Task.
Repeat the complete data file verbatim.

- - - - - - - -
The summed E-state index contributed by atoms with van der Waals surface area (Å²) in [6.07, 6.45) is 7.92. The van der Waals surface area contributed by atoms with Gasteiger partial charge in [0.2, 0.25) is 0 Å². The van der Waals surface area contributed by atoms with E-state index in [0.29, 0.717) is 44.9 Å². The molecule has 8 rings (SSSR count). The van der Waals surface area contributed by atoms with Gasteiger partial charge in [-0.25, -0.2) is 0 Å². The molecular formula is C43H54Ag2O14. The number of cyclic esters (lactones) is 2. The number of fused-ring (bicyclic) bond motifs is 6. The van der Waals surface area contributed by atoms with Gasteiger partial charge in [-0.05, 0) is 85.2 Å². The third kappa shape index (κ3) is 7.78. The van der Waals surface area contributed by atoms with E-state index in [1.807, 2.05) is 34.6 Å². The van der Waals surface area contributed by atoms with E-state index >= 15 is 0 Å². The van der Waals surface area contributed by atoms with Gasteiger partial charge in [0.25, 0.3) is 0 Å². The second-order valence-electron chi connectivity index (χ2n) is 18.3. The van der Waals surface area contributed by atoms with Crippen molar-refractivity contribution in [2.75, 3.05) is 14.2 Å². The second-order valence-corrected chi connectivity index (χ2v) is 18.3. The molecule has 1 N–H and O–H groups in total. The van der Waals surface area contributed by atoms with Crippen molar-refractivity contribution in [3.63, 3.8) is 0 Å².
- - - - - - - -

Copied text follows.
The summed E-state index contributed by atoms with van der Waals surface area (Å²) in [6.07, 6.45) is 7.92. The van der Waals surface area contributed by atoms with Gasteiger partial charge in [0.2, 0.25) is 0 Å². The van der Waals surface area contributed by atoms with E-state index in [0.29, 0.717) is 44.9 Å². The molecule has 8 rings (SSSR count). The van der Waals surface area contributed by atoms with Gasteiger partial charge in [-0.25, -0.2) is 0 Å². The molecular formula is C43H54Ag2O14. The number of cyclic esters (lactones) is 2. The number of fused-ring (bicyclic) bond motifs is 6. The van der Waals surface area contributed by atoms with Gasteiger partial charge in [-0.05, 0) is 85.2 Å². The third kappa shape index (κ3) is 7.78. The van der Waals surface area contributed by atoms with E-state index in [1.807, 2.05) is 34.6 Å². The van der Waals surface area contributed by atoms with E-state index >= 15 is 0 Å². The van der Waals surface area contributed by atoms with Gasteiger partial charge in [0.25, 0.3) is 0 Å². The second-order valence-electron chi connectivity index (χ2n) is 18.3. The van der Waals surface area contributed by atoms with Crippen molar-refractivity contribution in [2.75, 3.05) is 14.2 Å². The second-order valence-corrected chi connectivity index (χ2v) is 18.3. The molecule has 1 N–H and O–H groups in total. The van der Waals surface area contributed by atoms with Crippen molar-refractivity contribution in [3.63, 3.8) is 0 Å².